A commission of Hungary’s parliament has submitted proposals to amend a draft law that was previously submitted to the parliament by the Ministry of Finance in late June 2019.
Certain legislative proposals from the parliamentary commission are summarized below.
Corporate income tax
Interest limitations under group taxation: The interest limitation rules in connection with group taxation would be modified in a way that net borrowing costs and “earnings before interest, tax, depreciation and amortization” (EBITDA) for the tax year would be calculated for each group member, and those amounts would then be aggregated. Thus, the aggregate amount of net borrowing costs would be compared to 30% of the aggregated amount of EBITDA and to a cap of HUF 939,810,000 (whichever limit is higher). The calculated amount of non-deductible net borrowing costs would be allocated to the respective group members that accounted for net borrowing costs based on a ratio of the members' and the aggregated EBITDA. Based on the draft amendment, the HUF 939,810,000 cap would only be applicable for group members that recorded net borrowing costs in the given tax year.
Other rules under group taxation: The group would only be entitled to apply allowances in connection with grants for filmmaking or popular team sports, if at least one group member meets the related requirements. The declaration and submission would be performed by the group's representative.
If the tax liability of the group (or a member of the group) were to be satisfied on a day that is not the last day of the financial year, the date would be deemed to be the last day of the previous financial year.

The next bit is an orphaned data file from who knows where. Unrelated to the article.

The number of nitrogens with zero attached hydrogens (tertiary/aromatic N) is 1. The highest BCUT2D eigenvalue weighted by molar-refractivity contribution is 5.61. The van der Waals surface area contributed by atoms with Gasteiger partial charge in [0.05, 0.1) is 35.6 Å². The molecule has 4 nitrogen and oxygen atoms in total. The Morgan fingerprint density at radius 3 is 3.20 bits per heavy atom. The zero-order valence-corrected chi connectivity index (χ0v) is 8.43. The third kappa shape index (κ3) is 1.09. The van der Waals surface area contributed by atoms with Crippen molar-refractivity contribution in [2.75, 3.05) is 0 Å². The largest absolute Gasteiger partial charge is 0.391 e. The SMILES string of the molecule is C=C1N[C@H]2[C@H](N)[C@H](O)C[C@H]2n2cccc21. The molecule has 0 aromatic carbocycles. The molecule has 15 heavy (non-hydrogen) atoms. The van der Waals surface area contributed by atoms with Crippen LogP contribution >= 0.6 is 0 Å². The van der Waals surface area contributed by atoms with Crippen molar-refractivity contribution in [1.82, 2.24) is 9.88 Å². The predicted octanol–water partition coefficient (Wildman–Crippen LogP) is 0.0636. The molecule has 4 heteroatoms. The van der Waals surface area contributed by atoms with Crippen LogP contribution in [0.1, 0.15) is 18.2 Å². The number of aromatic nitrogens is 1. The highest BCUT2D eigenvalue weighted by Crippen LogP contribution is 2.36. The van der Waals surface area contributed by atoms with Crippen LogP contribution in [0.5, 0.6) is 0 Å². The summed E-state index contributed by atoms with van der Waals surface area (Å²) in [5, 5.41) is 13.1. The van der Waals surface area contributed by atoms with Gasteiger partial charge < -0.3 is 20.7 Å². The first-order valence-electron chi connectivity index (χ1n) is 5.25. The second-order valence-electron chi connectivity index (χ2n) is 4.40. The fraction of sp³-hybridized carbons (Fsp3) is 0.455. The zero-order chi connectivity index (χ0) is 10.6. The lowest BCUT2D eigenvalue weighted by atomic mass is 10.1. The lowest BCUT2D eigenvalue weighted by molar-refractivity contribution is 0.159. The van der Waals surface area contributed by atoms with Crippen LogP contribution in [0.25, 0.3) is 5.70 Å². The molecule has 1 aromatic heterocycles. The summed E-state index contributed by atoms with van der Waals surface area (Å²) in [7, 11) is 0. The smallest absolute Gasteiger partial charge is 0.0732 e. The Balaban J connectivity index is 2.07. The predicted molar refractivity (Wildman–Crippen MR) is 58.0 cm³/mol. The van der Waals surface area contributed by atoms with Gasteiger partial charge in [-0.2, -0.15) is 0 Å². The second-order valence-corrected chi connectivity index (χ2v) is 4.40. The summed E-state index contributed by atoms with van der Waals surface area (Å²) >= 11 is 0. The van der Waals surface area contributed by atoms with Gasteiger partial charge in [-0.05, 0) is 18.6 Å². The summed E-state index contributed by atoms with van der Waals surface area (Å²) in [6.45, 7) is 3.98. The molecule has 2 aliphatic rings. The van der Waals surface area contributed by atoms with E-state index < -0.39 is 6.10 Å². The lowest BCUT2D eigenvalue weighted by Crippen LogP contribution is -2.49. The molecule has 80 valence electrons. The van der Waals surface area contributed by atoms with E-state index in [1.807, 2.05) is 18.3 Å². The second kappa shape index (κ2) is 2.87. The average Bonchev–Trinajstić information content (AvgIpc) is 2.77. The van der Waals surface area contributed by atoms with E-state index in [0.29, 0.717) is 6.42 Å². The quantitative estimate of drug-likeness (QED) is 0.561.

Tax allowances: In contrast to the proposal in the draft law, the amendment proposed by the parliamentary commission provides that companies would be required to maintain the number of staff in relation to the “development tax allowance” (depending on the level of investment). The average number of staff (not including the staff of a foreign permanent establishment) in the four consecutive tax years following the claim of the tax allowance could not be less than the average staff number of the three tax years prior to the tax year of the investment.
Based on the amendment, the cap for the corporate income tax contribution would be modified to 80% (from 50%) of the monthly or quarterly tax allowance—this being in line with the repeal of a top-up requirement.
Exit tax: An amendment would clarify the rules for increasing the tax base under the exit tax regime (the scope would remain the same). Accordingly, the difference between the fair market value and the tax net value (or an amount equivalent to it) of the transferred assets or activities at the time of exit would increase the tax base (if there were no other tax base-increasing obligation on the same basis).